One of the things we were told we have to do in Saigon is visit the Cu Chi Tunnels.

These are an incredible network of underground tunnels which many military operations were based in the Vietnam war. The tunnels were used as hiding spots during the war and were used to house communities of North Vietnamese fighters, hospitals, schools, they were used as large food storage areas and also served as communication routes. These tunnels were so well connected that they had a great advantage over the Americans. Despite many US attempts to destroy the tunnels, they underestimated the size of the tunnels and weren’t aware of all the trap doors and air filtration systems used within the tunnels. that they offered many means of escape, and contributed to the success in winning the war. Some of these tunnels have been preserved by the government and converted into a war memorial park which are now a highly popular tourist attraction.

From our hostel, a bus took us to Bach Dang pier where we embarked on a motorboat, along serene, calming backwaters, to the jungle-surrounded museum. On arrival, we were made to watch a propaganda, anti-American film about the war, and the victory of North Vietnam. As we were guided around the memorial park, we were shown a variety of terrifying booby traps and how they worked, and of course we were shown a number of tunnels which were considered safe for tourists to enter – and had been enlarged to accommodate our larger frames. The size of one of the tunnels was so tiny I couldn’t fit my hips through, and yet this was where soldiers would hide.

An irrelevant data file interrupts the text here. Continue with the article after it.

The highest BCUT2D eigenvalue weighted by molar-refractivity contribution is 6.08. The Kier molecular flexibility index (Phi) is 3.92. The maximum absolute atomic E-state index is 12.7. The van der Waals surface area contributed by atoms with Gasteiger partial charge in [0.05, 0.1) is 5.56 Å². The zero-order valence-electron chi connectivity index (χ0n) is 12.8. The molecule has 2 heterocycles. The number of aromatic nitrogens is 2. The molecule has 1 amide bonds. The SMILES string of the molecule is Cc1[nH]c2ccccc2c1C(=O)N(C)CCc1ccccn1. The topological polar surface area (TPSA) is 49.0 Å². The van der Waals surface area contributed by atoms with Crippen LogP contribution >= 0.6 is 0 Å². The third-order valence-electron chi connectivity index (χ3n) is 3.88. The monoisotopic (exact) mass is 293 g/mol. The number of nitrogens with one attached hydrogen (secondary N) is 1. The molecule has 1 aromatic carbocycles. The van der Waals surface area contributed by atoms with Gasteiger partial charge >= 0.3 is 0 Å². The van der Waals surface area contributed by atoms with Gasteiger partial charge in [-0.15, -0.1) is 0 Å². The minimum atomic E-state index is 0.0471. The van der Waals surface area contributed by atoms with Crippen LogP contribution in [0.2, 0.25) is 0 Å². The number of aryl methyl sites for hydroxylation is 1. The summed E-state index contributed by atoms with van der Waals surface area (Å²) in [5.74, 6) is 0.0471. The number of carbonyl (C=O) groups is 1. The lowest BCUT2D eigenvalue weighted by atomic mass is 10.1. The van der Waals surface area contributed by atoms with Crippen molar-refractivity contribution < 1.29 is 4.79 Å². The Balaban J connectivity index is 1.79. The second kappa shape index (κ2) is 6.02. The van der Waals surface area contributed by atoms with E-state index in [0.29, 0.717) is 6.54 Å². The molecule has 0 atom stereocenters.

I went down some of the tunnels, which gradually got narrower and lower the further I went. Combined with the heat and humidity down there, I didn’t go quite as far as the girls and made my way out via one of the newly-added staircases along the way.

As we browsed the souvenir shots, waiting for the rest of our group to finish their tour, our ears were ringing and our heads were pounding from the loud shots coming from the nearby shooting range. Tourists can choose to fire a gun of their choice, including a machine gun… Perfect.

Instead of heading back to our guesthouse, we had the bus drop us off near the war museum which we visited after a lunch  break. The War Remnants Museum is one of the most popular museums in Vietnam and has a high number of foreign tourists. If there’s one message this museum is trying to say, it’s that the Americans are “bastards”. Every piece of information comments on how the Americans were to blame for every death or injury, and imply that it was all one-sided. There is a torture chamber where Americans are said to have carried out horrific acts of violence towards the North Vietnamese, there are jars of mutilated fetuses, showing the effects of the Agent Orange attacks, large photos of decapitated soldiers cover the walls, photos of deceased photos, and writings from photographers depicting what happened to the subject after the photo was taken.

This visit to the museum is a particularly emotional one and I would advise dedicating half a day looking around. We only had a couple of hours and we didn’t even get the whole way around. It is definitely on my ‘to revisit’ list.

Leave a Reply

%d bloggers like this: